Our 2 for $22 deal (pick 2 Open Letter books for $22 flat, and you’re automatically entered to win a year of free books) is coming to a close, so if you haven’t checked it out—or did and were planning to order later—now is the time . . .
I know it feels like like self-promotion day on Three Percent, but this bit of promotion is important . . . really (at least to those of you who’ve written in asking about it).
The other week we launched an awesomely great deal with a catchy name: 2 for $22. The deal is this:
Choose any 2 books for $22 flat (not even shipping, if you’re in the U.S.). In addition, and you’ll be automatically entered to win a free subscription to a full year of Open Letter titles (or, if you’re already a subscriber, you could get your current subscription extended for an additional free year). So, that’s a potential of 12 beautiful books for $22. Not bad.
Over the past week or so, we’ve heard from a bunch of you that the ordering page was causing them problems, so we pulled it down until we could get it all worked out . . . This brings me to today: It’s all worked out!
You can go here to check it out and maybe pick some books and enter the free subscription drawing.
By the way, this offer is only open until Nov. 15 . . .
Don’t forget that we’re still in the midst of our 2 for $22 deal.
Choose any 2 books for $22 flat, and you’re automatically entered to win a free subscription for a full year of Open Letter titles (or, if you’re already a subscriber, you could get your current subscription extended for an additional free year). That’s a potential of 12 books for $22, which has an original retail value of $$$.
In celebration of our thirteen-month anniversary, we’re offering a special on all twelve of the titles we’ve published so far: from now until November can buy any 2 Open Letter books for $22. And when you do (and hopefully you will—this is a killer bargain!), you’ll automatically be entered into a drawing to win a free one-year subscription.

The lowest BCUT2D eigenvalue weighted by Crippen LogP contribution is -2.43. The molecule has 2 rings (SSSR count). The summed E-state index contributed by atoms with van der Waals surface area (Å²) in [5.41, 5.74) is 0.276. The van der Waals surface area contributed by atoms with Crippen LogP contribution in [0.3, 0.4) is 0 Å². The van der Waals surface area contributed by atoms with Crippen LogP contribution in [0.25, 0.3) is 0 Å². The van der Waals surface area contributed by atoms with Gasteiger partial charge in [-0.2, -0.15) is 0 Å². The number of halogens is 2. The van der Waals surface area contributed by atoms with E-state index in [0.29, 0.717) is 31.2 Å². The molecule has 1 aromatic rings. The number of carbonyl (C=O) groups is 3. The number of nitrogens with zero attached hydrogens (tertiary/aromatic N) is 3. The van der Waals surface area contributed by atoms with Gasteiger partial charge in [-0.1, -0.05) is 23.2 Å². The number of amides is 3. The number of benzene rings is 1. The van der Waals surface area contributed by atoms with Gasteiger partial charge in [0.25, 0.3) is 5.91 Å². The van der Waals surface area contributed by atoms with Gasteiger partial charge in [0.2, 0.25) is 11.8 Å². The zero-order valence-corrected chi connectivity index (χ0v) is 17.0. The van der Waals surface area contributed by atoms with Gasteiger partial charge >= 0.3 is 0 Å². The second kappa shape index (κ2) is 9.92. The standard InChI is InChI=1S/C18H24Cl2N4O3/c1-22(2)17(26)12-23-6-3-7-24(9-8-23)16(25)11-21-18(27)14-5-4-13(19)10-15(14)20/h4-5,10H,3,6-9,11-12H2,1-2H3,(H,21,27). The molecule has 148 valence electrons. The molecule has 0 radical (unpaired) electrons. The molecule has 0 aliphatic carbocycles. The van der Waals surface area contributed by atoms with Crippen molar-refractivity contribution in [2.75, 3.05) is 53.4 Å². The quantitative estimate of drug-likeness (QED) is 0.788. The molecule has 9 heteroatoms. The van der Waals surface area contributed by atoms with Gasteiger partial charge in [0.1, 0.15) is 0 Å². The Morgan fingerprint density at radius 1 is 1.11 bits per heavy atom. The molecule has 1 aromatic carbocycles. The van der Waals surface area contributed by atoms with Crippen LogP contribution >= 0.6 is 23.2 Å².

(So, if you’re one of those lucky people, you could end up with 12 books for $22 . . . )
And if I might make a suggestion: I would highly recommend getting a copy of Jan Kjaerstad’s The Discoverer. The book just came out and is going to be reviewed in the October 25th issue of the New York Times Book Review. (Our first Times review!) And as a sneak preview, next week we’ll be serializing a chunk of the novel on the website . . .
While looking back at an episode in his life, twenty-year-old Taguchi Hiro remembers what his friend Kumamoto Akira said about poetry.
Its perfection arises precisely from its imperfection . . . . I have an image in my head. I see. . .
The central concern of Sorj Chalandon’s novel Return to Killybegs appears to be explaining how a person of staunch political activism can be lead to betray his cause, his country, his people. Truth be told, the real theme of the. . .
Spoiler alert: acclaimed writer Stefan Zweig and his wife Lotte kill themselves at the end of Lauren Seksik’s 2010 novel, The Last Days.
It’s hard to avoid spoiling this mystery. Zweig’s suicide actually happened, in Brazil in 1942, and since then. . .
To call Kjell Askildsen’s style sparse or terse would be to understate just how far he pushes his prose. Almost nothing is explained, elaborated on. In simple sentences, events occur, words are exchanged, narrators have brief thoughts. As often as. . .
After a mysterious woman confesses to an author simply known as “R” that she has loved him since she was a teenager, she offers the following explanation: “There is nothing on earth like the love of a child that passes. . .
Floating around the internet amid the hoopla of a new Haruki Murakami release, you may have come across a certain Murakami Bingo courtesy of Grant Snider. It is exactly what it sounds like, and it’s funny because it’s true,. . .
The publisher’s blurb for Oleg Pavlov’s The Matiushin Case promises the prospective reader “a Crime and Punishment for today,” the sort of comparison that is almost always guaranteed to do a disservice to both the legendary dead and the ambitious. . .